The Black Penny
Zoe and George Notley, both ex-Lantana have really delivered with their first café, The Black Penny. Walking in, you get the feeling quality is taken seriously and every aspect of the experience has been thought through. Let’s start with the coffee which is from The Roastery Department. On the counter, stunningly attractive displays of food from the downstairs kitchen beckon. Teas are from Lalani and Co, baked goods from Dee Light.
This building previously housed Salt WC2 which closed in 2013. Extensive renovation work has uncovered historic features such as diamond vault doors and a centuries old stove-place. The building has been lovingly designed to highlight these original features alongside the wood panelling and exposed brick giving an air of authenticity to The Black Penny.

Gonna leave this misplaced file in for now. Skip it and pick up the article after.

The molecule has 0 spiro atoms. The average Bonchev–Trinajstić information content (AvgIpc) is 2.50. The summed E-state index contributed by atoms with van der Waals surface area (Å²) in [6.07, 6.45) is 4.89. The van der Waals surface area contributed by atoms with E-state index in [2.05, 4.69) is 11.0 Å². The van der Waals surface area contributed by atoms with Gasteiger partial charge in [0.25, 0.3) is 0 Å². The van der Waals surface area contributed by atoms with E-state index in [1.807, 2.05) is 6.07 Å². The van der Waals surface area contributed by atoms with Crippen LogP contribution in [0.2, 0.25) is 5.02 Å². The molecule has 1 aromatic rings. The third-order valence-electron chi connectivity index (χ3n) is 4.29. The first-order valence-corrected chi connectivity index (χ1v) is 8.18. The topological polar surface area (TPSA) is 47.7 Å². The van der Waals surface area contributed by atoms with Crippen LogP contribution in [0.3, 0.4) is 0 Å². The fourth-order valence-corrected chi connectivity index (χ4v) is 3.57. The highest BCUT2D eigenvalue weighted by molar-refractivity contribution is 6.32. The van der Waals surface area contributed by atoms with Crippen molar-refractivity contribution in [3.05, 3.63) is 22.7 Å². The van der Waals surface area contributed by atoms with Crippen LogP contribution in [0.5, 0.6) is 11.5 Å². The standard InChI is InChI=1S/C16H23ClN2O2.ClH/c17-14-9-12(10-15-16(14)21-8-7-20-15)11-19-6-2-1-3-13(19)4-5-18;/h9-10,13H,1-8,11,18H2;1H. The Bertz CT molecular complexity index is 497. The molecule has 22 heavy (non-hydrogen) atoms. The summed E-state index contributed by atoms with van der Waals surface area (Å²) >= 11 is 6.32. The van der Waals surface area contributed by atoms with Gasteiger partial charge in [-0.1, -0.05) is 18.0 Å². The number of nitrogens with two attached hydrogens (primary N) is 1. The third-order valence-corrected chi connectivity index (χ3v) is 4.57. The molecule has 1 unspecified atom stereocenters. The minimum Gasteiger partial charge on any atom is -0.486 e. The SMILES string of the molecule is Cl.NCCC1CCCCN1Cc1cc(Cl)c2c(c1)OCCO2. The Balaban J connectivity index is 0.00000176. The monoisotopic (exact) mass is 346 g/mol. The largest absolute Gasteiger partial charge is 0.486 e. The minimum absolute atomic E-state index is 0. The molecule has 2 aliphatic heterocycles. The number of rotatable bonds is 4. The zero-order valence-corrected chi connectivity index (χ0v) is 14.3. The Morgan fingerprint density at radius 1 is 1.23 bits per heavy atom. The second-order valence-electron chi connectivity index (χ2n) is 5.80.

George has eleven years’ experience as a chef in both London and Australia and his lunches and brunches show great attention to detail; combining flavours imaginatively and producing food that looks great too. You can enjoy food or coffee in the comfortable back room, where a large communal table encouraged customer interaction and magazine racks surrounded the table which was adorned with vases of flowers and jugs of water topped with orange slices. A false ceiling here was knocked through to reveal a skylight high above.
Downstairs there is a seminar pit and The Black Penny aim to host events in an attempt to bring back the kinds of heated debates and creative interaction associated with the 17th century penny universities of London’s first wave of coffee. Ted Baker, who played an investment role here have facilitated a café that is a great realisation of Zoe and George’s vision for a comfortable, stimulating environment that serves great coffee and food and encourages customer interaction.
Review by Phil Wain.Tweet